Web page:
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It's great to be in California -- State tops energy efficiency scorecard

The current economic downturn is not sidetracking state-level efforts to make the most of energy efficiency, according to a 50-state scorecard on energy efficiency policies, programs, and practices from the American Council for an Energy-Efficient Economy (ACEEE).

The 2009 State Energy Efficiency Scorecard, which ranks states in six categories, concludes that the 10 states doing the most to implement energy efficiency are: California (1); Massachusetts (2); Connecticut (3); Oregon (4); New York (5); Vermont (6); Washington state (7); Minnesota (8); Rhode Island (9); and Maine (10).

Several states have made strong moves up in the ranks from 2008 to 2009, including: Maine (up from 19 to 10); Colorado (up from 24 to 16); Delaware (up from 32 to 20); District of Columbia (up from 30 to a tie for 20); South Dakota (up from 47 to 36); and Tennessee (up from 46 to 38).

The 2009 report is ACEEE’s third edition of its annual state-by-state ranking on the adoption and implementation of energy efficiency policies, which aims to recognize leadership among the states and identify best practices. The scorecard examines six state energy efficiency policy areas: (1) utility-sector and public benefits programs and policies; (2) transportation polices; (3) building energy codes; (4) combined heat and power; (5) state government initiatives; and (6) appliance efficiency standards. States can earn up to 50 possible points in these six policy areas combined.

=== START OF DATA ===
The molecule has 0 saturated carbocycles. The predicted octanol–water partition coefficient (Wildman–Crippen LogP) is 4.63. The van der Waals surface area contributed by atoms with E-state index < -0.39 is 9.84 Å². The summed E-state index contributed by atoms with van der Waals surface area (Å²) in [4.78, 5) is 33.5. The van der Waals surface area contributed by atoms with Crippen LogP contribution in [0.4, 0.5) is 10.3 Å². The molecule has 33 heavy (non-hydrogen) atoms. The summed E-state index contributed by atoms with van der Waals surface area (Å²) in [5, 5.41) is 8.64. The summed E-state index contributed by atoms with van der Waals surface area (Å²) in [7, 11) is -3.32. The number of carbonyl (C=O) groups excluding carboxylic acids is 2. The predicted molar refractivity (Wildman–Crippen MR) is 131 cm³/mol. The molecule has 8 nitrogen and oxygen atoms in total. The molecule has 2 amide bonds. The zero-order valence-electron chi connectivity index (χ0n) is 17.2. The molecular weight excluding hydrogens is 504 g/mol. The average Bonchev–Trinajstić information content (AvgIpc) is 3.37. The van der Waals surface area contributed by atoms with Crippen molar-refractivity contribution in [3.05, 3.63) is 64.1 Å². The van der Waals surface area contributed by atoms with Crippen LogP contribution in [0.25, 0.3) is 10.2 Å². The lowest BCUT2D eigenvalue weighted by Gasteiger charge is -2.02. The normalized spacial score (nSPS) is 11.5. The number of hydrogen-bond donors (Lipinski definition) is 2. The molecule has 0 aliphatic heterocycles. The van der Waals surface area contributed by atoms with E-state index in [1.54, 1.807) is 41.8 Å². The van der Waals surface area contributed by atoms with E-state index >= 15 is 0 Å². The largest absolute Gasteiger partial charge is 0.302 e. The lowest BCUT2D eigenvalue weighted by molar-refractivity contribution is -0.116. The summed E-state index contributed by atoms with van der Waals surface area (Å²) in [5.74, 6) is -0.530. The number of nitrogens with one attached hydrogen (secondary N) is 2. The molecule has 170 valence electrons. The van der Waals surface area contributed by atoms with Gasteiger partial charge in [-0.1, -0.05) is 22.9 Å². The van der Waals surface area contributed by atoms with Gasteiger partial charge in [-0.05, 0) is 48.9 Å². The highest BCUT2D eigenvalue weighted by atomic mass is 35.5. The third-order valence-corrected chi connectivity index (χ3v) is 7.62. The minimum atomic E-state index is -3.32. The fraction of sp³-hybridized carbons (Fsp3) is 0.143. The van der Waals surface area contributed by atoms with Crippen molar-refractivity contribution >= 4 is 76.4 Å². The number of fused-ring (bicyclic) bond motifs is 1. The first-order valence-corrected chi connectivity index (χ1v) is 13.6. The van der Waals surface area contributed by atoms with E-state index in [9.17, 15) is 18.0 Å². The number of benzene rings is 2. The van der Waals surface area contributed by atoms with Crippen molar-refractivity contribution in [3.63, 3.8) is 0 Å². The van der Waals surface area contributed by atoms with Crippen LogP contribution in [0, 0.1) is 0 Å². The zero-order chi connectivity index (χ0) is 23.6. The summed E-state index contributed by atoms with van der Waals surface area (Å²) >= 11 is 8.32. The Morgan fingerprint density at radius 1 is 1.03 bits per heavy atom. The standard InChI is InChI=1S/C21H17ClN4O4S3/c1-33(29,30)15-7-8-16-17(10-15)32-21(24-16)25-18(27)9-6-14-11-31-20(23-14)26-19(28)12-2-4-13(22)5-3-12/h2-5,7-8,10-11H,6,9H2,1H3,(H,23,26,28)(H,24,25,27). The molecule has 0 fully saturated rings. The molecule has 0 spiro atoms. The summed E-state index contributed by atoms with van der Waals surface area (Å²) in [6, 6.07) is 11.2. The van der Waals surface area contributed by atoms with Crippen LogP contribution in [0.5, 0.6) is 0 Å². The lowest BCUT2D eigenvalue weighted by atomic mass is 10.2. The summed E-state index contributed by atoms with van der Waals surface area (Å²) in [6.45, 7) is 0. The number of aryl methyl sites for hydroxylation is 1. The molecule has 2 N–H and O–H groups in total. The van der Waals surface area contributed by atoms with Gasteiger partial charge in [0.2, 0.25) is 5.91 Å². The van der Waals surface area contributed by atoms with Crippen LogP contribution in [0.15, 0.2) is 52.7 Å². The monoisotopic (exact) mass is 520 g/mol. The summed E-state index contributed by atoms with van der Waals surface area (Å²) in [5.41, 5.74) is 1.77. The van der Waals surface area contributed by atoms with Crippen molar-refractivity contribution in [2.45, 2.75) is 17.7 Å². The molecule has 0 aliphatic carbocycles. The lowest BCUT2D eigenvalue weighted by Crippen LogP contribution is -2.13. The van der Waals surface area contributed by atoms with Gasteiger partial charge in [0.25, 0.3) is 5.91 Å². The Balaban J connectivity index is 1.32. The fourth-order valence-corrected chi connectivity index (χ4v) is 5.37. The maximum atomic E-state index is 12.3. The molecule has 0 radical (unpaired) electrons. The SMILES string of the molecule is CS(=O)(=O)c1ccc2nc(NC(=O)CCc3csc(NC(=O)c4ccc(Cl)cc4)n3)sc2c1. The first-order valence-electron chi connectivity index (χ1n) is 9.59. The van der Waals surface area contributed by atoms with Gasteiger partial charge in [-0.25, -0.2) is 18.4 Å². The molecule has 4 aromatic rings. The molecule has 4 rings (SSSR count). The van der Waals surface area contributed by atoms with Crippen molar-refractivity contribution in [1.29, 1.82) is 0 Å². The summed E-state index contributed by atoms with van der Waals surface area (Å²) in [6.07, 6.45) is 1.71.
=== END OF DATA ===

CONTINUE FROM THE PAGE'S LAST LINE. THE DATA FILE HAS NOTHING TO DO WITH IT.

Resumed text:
In 2009, energy efficiency has risen to a new level of recognition in the U.S. and is a resource that is increasingly being called upon at the state level. In the race for clean energy resources, states are adopting aggressive energy efficiency policies, increasing investments in efficiency programs, and improving efficiency in their own facilities and fleets. While some states have been making commitments toward energy efficiency for decades, others are just getting started in a big way, while still others have yet to tap this energy resource.

According to ACEEE, the states comprising the group that "most needs to improve" are (with ties): Arkansas (41); Missouri (41); Louisiana (41); Georgia (44); Alaska (45); West Virginia (45); Nebraska (47); Alabama (48); Mississippi (49); North Dakota (49); and Wyoming (51, including DC).

The 2009 State Energy Efficiency Scorecard is available for free download or a hard copy can be purchased for $40 plus $5 postage and handling from ACEEE Publications, 529 14th St, N.W., Suite 600, Washington, D.C. 20045, phone: 202-507-4000, fax: 202-429-2248, www.aceee.org/

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